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  4. Conrad Kinch,

    The trouble is that when you reach a certain age, bending down to fight wargames on the floor can be very embarrassing, especially when you cannot get up afterwards!

    All the best,

    Bob

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  5. That's why one should invest in nimble grandchildren or just lie on your stomach and refuse to get up until poked with a broom by your wife or other loved one*.

    Kinch

    *This statement in no way infers that this has ever occurred, particularly when playing Little Wars in an intoxicated state.

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  6. Oddly I have that same wargame picture in a different book, A coloury treasury (or something) on Toy Soldiers. Always leaves me wanting to do a big amphibious mini-campaign on the table game.

    re WWI, I've always thought it was under rated as a wargame period though I have little desire to do the Somme or Paschendael.
    Ross

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  7. Conrad Kinch,

    I think that i am too old for the first but I somehow suspect that my wife might be rather too willing to use the second method!

    All the best,

    Bob

    PS. I assume that any alleged incident of intoxication is only hearsay, and cannot be used as evidence against the person or persons alleged to have been involved.

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  8. Ross Mac,

    What I find intriguing is that there is no indication who was fighting the battle in the picture or where it was being fought.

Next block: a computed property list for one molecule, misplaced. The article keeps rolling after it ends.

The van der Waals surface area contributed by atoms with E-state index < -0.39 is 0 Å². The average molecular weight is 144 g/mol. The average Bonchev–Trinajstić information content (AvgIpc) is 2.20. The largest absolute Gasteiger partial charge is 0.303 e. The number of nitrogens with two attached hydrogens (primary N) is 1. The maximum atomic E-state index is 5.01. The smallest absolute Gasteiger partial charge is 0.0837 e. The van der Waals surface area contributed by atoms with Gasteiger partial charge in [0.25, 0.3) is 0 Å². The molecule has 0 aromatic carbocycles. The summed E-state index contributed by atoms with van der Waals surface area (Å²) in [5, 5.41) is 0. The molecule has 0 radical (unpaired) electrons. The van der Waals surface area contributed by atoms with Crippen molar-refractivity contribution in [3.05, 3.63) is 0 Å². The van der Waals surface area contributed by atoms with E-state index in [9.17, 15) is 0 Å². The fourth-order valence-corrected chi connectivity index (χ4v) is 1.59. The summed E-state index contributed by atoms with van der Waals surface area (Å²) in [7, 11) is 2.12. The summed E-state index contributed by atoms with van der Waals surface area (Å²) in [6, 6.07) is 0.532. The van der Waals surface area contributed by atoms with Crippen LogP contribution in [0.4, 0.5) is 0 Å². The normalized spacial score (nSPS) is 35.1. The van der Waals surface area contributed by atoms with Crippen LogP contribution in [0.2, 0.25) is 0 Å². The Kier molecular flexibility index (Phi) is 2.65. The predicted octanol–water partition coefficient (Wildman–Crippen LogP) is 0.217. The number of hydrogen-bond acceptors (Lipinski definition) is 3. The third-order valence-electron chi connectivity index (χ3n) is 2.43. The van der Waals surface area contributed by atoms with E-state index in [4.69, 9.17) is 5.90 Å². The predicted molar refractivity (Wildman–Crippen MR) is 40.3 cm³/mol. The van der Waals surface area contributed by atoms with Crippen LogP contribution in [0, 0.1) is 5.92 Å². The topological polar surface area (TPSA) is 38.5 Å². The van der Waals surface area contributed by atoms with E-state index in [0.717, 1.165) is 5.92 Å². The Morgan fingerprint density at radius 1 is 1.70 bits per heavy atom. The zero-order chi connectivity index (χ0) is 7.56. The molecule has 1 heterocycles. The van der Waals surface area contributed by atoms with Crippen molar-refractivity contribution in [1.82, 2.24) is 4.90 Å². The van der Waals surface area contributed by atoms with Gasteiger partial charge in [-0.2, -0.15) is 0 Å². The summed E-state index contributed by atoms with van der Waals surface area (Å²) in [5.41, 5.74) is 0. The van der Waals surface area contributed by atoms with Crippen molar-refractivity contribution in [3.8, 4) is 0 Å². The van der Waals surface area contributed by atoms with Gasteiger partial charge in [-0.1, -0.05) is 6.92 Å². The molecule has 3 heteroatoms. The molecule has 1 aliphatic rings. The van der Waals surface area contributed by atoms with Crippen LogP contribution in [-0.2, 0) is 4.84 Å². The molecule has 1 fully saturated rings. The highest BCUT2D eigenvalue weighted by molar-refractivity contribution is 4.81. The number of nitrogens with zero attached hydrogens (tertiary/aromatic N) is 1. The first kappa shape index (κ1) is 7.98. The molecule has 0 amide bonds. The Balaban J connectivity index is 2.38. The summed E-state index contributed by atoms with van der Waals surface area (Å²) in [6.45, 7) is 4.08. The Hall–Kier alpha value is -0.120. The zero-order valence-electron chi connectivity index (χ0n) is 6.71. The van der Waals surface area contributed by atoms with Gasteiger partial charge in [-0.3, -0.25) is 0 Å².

Having looked in more detail, the picture is attributed to Carlo Bevilacqua, who appears to be a professional photographer based in Italy (although there is an Independent Hospitality Professional of the same name based in Toronto).

    I know from reading an Italian military magazine many years ago that there was a thriving wargames group in Italy at the time that were fighting amphibious battles, so I suspect that it is a picture of a wargame in Italy.

    I have fought some large table games - including a Megablitz version of Salerno/Anzio - and it was very enjoyable.

    As to World War I ... the Western Front is difficult to wargame but not impossible; the fighting on the other fronts - Italy, Russian, the Balkans, the Middle East, or Africa - has much to offer the wargamer, mainly because they are on a smaller, more manageable scale.

    All the best,

    Bob

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  9. I too recall seeing the photo of the wargame although I'm not sure if it was in the same book. It seemed a distant dream at the time but I could make a fair stab at it now - though all my BUAs and landing craft are in 6mm!

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  10. Tim,

    For some reason it is one of those photos that once seem, is never forgotten!

    All the best,

    Bob

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  11. Bob - is this the prompt we need to resurrect our idea (discussed about 15 years ago) for a Pacific Island-hopping game?

    Hmmmm.

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  12. Tim,

    It could well be the nudge we both need to actually do it!

    All the best,

    Bob